Creative Classics at Downtown’s Federal Bar

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Photos by Brian Addison. Gallery below.

As if the cavernous wood-coated space, 1920s charm and contemporary design flourishes weren’t enough to lure folks into the new Federal Bar in Downtown Long Beach, the bar, restaurant and future venue also boasts a diverse-and-affordable menu of inventive gastropub experiments. More than just good looks, the Fed has a massive professional kitchen helmed by Shad Davis, the same executive chef who masterminded upscale offerings for L.A. eateries The Belmont, Rome Italian Cucina and Capitol City before getting tapped to craft the pub-inspired menu at The Federal Bar’s original location, which opened in 2011 in North Hollywood.

For Long Beach, Davis keeps the same assortment of “pass-arounds,” “wraparounds” and “hot diggity dogs” that made Federal Bar an arts-district hotspot——a cheeky list rounded out by burgers, flatbreads and salads that range from comfort food to slow food.

But don’t let the presence of common items fool you——everything at Federal Bar has a clever twist. Instead of traditional fish and chips, the cod is deep fried into little balls called “poppers” (served not with tartar sauce but malt aoli); what looks like an ordinary artichoke dip with bread is actually a dip made from kale and brussel sprouts with pork belly chips; and the meatballs served as an appetizer—which appear at first glance to be similar to those served at nearby Michael’s Pizzeria—are instead amped-up versions of the Italian favorite filled with gooey fresh mozzarella.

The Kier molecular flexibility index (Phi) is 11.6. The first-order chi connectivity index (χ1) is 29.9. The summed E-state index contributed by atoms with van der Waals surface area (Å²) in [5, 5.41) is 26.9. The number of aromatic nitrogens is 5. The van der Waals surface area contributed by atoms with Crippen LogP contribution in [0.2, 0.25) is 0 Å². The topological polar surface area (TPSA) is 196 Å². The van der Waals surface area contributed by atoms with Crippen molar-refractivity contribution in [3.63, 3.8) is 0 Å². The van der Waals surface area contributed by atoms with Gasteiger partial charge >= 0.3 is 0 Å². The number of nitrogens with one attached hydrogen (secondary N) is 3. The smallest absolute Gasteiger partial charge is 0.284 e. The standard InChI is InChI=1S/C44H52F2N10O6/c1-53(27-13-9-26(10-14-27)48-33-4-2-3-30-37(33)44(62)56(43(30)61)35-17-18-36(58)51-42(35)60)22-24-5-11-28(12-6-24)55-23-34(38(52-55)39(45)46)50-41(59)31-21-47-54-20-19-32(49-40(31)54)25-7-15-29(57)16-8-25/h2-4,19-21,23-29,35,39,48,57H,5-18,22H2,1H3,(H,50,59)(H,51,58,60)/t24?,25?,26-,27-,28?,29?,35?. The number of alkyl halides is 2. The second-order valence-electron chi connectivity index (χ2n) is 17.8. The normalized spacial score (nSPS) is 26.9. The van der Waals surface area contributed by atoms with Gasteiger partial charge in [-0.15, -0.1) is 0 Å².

Even the charcuterie and cheese plates are set apart from others offered in the Downtown area, each one expertly plated on a quarry-sourced piece of black slate with the names of the diners’ choices identified directly on it with a piece of soapstone pencil.

Simple dishes like the cheese plate are where Davis’ attention to detail is most appreciated. Basic palette cleansers like nuts and fruit are more than just a small bunch of grapes and some almonds from a bag. At a mid-day meal during opening week, the cheese plate came with a sweet early-season strawberry, sliced at the peak of freshness; the honey was placed in a small dish, still oozing from the soft comb; and the walnuts were candied with a hint of cayenne, leaving a subtle cloud of heat in its wake.

For the main course, there’s The Federal— an update on the classic burger so impressive it’s its own proper noun. Cripsy garlic chips, carmelized onions, butter lettuce and black peppercorn aoli top a handformed beef patty all smushed between a buttery brioche bun, creating a mash-up of flavors and textures worth more than its $11 price tag.

Other imaginative twists on the American staple include a habanero burger—with pickled habanero, cayenne crispy onions and an avocado to cut the spice—and a chorizo burger topped with cotija cheese and cilantro aoli. A vegan patty, made with lentils and brown rice, is savory enough for carnivores, a true contender for best vegetarian burger in town.

After washing down a upscale casual meal with a glass of California wine or one of the bar’s 50+ beers (from PBR to Allagash Curieux), it’s hard to believe that Federal Bar resides in the same vast location that used to house The Madison, a steakhouse that existed outside of the price range of most Pine Avenue regulars. Now, with a reasonably priced menu of inspired food, an extensive happy hour selection and a speakeasy-style basement venue on the way, the expertly preserved one-time bank is again a democratic space that is just the latest in Downtown’s foodie Renaissance.

The Federal Bar is located at 102 Pine Ave. (562) 435-2000


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Sarah Bennett is a contributor to the Hi-lo and the editor-at-large at the Long Beach Post. She is also a professor at Santa Ana College where she was once a student before transferring to USC to earn her bachelor’s and master’s degrees. Sarah has written about music, art, food and beer in local, national and international publications for over a decade. An L.A. native and longtime resident of Long Beach, she is the co-founder of Long Beach Zine Fest and managing editor at theLAnd magazine. She never sleeps.